We arrived at the Sudu Aralyia Hotel in New Town, Polonnaruwa although the tour notes described it as Giritale.
I swam in the hotel’s infinity pool which overlooks the national park. As I swam and bobbed my head for air, I could see in the distance a lone elephant on the far side of the man-made lake or tank. Many hotel guests assembled on the edge of the property gazing over at the elephant as well. I got dressed and joined them for a better look.
The lone bull elephant is tuskless, but slowly and inexorably he grazes towards the hotel. The onlookers on the boundary of the hotel and Angammedilla National Park are suddenly disturbed. The elephant is close. Local boys from our hotel protected by a man high wire-netting fence start shouting. Similarly, from the neighbouring hotel which opens directly onto the wilderness, boys start shouting and the guests who had been watching start running back inside their hotel. A peaceful viewing turns to worry and fear. The lone elephant suddenly seems so unloved. He appears to adopt a sad mien. His ears flap less. Does his head lower?
I lose interest and join a group in the bar for idle gossip. It is dark now.
They have shot him is my first reaction. I recoil in horror. But it is only a blank, intended to frighten him.
I call for another drink.
‘There he is,’ says someone. In the darkness, I can make out a lumbering shape moving parallel to our our compound fence. Now, the rangers fire rockets at the elephant. They leave a spiralling trail of orange sparks in the blackness. It seems so unfair, such an uneven contest – a single tuskless elephant against five or six ‘rangers’ using flares and rockets.
It gets me to thinking of the parallel with our society.
In Sri Lanka no other animal has been associated for so long with the people in their traditional and religious activities as the elephant. They have become intermingled. Perhaps the ‘elephants’ are Sri Lankan people and all the ‘rangers’ are those who are who happy to profit from the people.
Those ‘rangers’ show their true colours when the demands of the ‘elephant’ become too great. They do not want to contribute to the society but only to profit from it. Could they be the British or Dutch or Portuguese or latterly the Chinese who, when they arrived in Sri Lanka, saw not a country to cherish but a land to plunder.
Before the Europeans arrived, during the time of the Sinhala kings, the elephant was afforded complete protection by royal decree. The penalty for killing an elephant was death.
When the early Portuguese captured the maritime provinces of Sri Lanka they quickly got involved in the elephant export trade. At first, they obtained their elephants as tribute from the Sinhala people through their leaders. Thereafter they captured animals on their own. The Portuguese set up a revenue-gathering unit, known as the Elephant Hunt. They made big money.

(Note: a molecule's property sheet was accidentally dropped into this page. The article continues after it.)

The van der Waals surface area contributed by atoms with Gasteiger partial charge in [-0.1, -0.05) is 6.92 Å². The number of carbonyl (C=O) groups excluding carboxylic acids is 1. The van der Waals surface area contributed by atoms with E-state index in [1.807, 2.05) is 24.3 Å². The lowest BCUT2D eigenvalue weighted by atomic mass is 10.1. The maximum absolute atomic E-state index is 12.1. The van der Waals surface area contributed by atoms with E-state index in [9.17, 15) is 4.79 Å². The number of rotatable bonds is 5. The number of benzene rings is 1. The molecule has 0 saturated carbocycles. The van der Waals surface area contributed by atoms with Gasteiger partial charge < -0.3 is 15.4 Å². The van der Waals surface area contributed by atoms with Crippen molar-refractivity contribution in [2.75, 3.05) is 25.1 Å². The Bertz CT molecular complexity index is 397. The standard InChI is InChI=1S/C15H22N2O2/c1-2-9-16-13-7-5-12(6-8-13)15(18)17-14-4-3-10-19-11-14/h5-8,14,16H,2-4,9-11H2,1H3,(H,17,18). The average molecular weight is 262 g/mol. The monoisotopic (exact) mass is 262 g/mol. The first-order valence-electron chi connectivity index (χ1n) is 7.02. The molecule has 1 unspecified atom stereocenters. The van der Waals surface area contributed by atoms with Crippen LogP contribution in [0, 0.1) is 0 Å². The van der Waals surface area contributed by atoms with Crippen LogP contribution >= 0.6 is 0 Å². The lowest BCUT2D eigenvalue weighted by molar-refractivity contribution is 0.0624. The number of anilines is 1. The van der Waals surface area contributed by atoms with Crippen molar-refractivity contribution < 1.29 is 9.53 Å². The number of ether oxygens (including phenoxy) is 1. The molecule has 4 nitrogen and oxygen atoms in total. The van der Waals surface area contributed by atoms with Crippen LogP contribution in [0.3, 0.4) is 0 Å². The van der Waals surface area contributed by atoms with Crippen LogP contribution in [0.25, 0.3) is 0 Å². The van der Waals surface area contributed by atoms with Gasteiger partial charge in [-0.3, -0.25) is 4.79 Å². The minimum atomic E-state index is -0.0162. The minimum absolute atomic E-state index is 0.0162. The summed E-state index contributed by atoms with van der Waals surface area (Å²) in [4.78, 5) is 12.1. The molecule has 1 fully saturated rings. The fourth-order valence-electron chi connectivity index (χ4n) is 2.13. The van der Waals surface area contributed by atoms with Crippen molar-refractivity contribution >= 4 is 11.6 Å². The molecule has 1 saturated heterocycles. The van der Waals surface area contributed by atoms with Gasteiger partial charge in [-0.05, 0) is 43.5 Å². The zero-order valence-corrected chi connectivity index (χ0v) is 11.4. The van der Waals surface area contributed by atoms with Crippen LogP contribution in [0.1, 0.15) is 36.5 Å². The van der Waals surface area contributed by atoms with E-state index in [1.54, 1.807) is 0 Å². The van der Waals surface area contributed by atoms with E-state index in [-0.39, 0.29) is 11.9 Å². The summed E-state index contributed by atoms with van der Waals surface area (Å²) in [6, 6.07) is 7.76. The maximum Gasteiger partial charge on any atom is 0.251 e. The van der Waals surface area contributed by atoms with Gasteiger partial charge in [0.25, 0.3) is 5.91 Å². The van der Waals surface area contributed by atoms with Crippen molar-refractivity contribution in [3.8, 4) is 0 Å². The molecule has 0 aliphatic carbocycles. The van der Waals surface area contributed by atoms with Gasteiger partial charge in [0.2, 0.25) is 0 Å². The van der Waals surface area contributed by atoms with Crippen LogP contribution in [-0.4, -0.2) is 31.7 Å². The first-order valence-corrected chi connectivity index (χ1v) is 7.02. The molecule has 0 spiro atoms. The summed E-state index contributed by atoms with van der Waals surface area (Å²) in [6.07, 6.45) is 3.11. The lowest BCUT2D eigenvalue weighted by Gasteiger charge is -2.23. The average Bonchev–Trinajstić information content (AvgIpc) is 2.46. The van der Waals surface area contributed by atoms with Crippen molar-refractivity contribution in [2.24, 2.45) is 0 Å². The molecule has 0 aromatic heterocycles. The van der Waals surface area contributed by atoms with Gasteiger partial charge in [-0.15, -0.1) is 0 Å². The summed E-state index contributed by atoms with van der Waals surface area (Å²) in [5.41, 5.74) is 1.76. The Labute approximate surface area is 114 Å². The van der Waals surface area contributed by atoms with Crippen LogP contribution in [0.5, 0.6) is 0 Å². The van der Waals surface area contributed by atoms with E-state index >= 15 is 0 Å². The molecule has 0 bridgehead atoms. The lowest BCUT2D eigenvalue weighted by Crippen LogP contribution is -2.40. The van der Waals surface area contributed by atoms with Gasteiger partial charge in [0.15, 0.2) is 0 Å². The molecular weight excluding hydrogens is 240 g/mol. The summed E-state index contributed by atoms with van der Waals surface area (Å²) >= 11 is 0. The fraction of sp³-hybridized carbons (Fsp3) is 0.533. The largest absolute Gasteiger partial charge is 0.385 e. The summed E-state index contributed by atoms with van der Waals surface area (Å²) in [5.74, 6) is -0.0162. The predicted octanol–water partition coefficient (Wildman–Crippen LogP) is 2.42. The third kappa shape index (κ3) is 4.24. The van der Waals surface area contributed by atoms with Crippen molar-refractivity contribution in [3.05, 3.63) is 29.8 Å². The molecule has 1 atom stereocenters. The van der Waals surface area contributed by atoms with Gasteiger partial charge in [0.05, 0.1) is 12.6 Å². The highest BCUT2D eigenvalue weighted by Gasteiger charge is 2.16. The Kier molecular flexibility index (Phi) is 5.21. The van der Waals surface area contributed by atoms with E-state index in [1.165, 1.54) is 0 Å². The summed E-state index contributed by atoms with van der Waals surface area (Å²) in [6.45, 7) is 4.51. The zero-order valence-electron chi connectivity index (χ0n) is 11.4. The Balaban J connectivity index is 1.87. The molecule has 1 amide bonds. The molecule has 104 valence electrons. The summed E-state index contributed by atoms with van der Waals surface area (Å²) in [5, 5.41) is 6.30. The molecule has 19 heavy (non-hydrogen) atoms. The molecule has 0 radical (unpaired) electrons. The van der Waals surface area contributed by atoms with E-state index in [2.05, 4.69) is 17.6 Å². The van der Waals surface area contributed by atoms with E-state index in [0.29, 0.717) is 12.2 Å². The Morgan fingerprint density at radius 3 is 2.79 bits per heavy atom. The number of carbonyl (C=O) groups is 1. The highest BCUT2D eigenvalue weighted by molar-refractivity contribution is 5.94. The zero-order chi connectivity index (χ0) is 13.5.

When the British captured the Maritime Provinces from the Dutch in 1796, and later the Kandyan Kingdom in 1815, they continued the capture of elephants. The British, however, indulged in the shooting of elephants as a form of sport. Elephant populations that had been able to withstand the detrimental effects of capture for years now started diminishing rapidly with the wanton and indiscriminate destruction of the elephant herds.
Embedded in a wall covered with memorial tablets in St. Marks Anglican Church at Badulla is a dedication to Major Thomas William Rogers. Born 1804, he was reputed to have shot from close range 1400 elephants during an 11 year period to 1845. He was killed by a lightening bolt attracted by his military spurs. After his death in 1845, in a piece of early scientific deduction, they noticed one spur heel was discoloured!
Given the record of the Rogers, it is difficult to believe that there was ever a swifter pair of hands that held a rifle. His hunting exploits made such a deep impression on the Sinhalese villagers, it was said no elephant could ever get too close to him. The ‘elephant’ was unquestioning of the ‘rangers’.
Others killed the elephant too. Captain Galleway and Major Skinner are reputed to have shot half that number each. Many other sportsmen shot the elephants during that time.
Turned by the British away from their reverence of the elephant, local farmers, who had hitherto protected their crops from marauding elephants by other means, now had a much easier method. They shot the elephant too.
Not only did the British government encourage and condone killings as a sport but it also paid a bounty for each elephant killed, deeming the elephant an agricultural pest.
Will that be the fate of Sri Lanka? Will the country be subjected to pillage on grand scale? Will plundered trees be felled at an un-replaceable rate and mines of sapphires exhausted? Will its people, desperate for the values of the city and the foreigner like their forebears also start to kill the ‘elephant’ by deserting the fields which have sustained them for millennia. Will they be struck down by the ‘lightening’ of a global economic crash?
I snap out of my reverie and go for dinner.